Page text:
Matter of Baumgarten

Appellate Division of the Supreme Court of New York, Fourth DepartmentMar 1, 1899
39 App. Div. 174 (N.Y. App. Div. 1899)
39 App. Div. 17457 N.Y.S. 284

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March Term, 1899.

John W. Fisher, for the appellant.

Charles F. Tabor, for the respondent.


The proceedings before the board of supervisors and before the County Court are, as is recited in the petition to the board and in the petition to the court, founded on section 16 of chapter 686 of the Laws of 1892 — the County Law (1 R.S. [Banks' 9th ed.] 600) — which provides:

"§ 16. Correction of assessments and returning and refunding of illegal taxes. — Any such board may correct any manifest clerical or other error in any assessment or returns made by any one or more town officers to such board, or which may or shall have properly come before such board for its action, confirmation or review; and cause to be refunded to any person the amount collected from him of any tax illegally or improperly assessed or levied, and upon the order of the County Court it shall refund any such tax."

Authority of boards of supervisors in certain counties to correct errors in assessments was first conferred by section 5 of chapter 855 of the Laws of 1869, which section was amended by section 1 of chapter 695 of the Laws of 1871, and power conferred upon boards of supervisors of certain counties to legalize the irregular acts of town officers upon the recommendation of the County Court, and "on like recommendation to correct any manifest clerical or other error in any assessments or returns made by any town officer to such board of supervisors, or which shall properly come before such board for their action, confirmation or review; and upon the order of such court, made on application of the person aggrieved, and notice thereof to such board, it shall refund to such person the amount collected from him of any tax illegally or improperly assessed or levied."

By chapter 306 of the Laws of 1886 the power conferred in the preceding acts was enlarged and extended to boards of supervisors of counties containing upwards of 300,000 inhabitants. By chapter 686 of the Laws of 1892 the three acts last referred to were repealed and section 16, above quoted, substituted in their place.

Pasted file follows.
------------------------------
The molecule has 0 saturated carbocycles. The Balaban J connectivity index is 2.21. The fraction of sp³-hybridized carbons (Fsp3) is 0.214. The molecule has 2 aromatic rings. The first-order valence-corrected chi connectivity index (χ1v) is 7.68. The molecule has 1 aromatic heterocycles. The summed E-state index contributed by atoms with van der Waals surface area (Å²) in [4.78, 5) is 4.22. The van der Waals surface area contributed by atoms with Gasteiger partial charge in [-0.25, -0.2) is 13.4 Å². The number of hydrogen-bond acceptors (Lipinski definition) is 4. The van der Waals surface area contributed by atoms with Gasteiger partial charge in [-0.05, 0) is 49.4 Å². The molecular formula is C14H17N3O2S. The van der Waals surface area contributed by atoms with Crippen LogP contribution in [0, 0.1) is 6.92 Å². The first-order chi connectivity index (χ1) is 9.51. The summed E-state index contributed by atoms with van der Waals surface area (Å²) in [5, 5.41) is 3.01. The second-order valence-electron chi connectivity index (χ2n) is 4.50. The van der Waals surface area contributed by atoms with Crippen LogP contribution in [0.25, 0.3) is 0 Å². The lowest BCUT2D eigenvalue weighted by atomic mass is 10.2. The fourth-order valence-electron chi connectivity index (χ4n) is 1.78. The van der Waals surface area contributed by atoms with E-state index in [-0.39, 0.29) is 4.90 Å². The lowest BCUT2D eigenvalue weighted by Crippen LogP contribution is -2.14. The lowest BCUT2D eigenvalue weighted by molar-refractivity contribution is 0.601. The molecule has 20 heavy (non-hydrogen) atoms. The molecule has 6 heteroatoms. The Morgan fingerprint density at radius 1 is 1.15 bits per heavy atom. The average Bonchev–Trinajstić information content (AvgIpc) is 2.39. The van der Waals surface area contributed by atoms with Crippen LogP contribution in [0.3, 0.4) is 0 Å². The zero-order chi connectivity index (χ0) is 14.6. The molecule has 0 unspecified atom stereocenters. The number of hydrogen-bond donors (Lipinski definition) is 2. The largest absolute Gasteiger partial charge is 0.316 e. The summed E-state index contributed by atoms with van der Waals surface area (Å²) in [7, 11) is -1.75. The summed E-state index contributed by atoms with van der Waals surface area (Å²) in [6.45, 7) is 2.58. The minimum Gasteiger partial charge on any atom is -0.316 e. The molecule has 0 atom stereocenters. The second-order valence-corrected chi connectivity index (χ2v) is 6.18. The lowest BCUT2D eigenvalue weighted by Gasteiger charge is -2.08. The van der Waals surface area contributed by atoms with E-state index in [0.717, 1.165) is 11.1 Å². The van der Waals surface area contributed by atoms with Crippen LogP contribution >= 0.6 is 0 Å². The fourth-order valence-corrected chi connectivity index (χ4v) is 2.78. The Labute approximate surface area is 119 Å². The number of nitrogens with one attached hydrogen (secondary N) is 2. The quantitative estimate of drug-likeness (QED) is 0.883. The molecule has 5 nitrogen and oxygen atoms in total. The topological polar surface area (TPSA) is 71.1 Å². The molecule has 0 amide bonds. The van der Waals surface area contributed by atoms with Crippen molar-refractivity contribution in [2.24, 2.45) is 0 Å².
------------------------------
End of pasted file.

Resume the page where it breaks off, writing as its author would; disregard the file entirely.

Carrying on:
The taxes paid by the petitioner were not illegally or improperly assessed. Her realty having been only partly paid for with pension money, it was her duty, if she claimed an exemption, to appear before the assessors on grievance day and make her claim. Having failed to do this, she is without remedy. This question must be deemed to be settled so far as this court can settle a question. ( Broderick v. City of Yonkers, 22 App. Div. 448; McKibben v. Oneida County, 25 id. 361; Tucker v. The City of Utica, 35 id. 173; Worden v. Oneida County, Id. 206.) This question is settled in accordance with those decisions as to all assessments made since April 23, 1897, by chapter 347 of the Laws of 1897. Section 16 of the statute above quoted relates to the "correction of assessments and returning and refunding of illegal taxes," and it authorizes "to be refunded to any person the amount collected from him of any tax illegally or improperly assessed or levied;" and it seems to me to follow conclusively that a tax legally assessed cannot be ordered by the County Court to be refunded. A tax which is legally assessed by officers having jurisdiction is not improperly assessed. In case the property of A. is unequally assessed and at a higher proportionate rate than other property in the tax district, there is no jurisdiction in the County Court to correct such unequal assessment. Relief for such an assessment must be sought under section 250, chapter 908, Laws of 1896. (5 R.S. [Banks' 9th ed.] 3309.) But in such a case relief must be first sought on grievance day. It is not asserted that the petitioner ever appeared before the assessors of her tax district on grievance day and asserted that the whole or part of her realty was exempt from taxation by reason of having been paid for, in whole or in part, with pension money.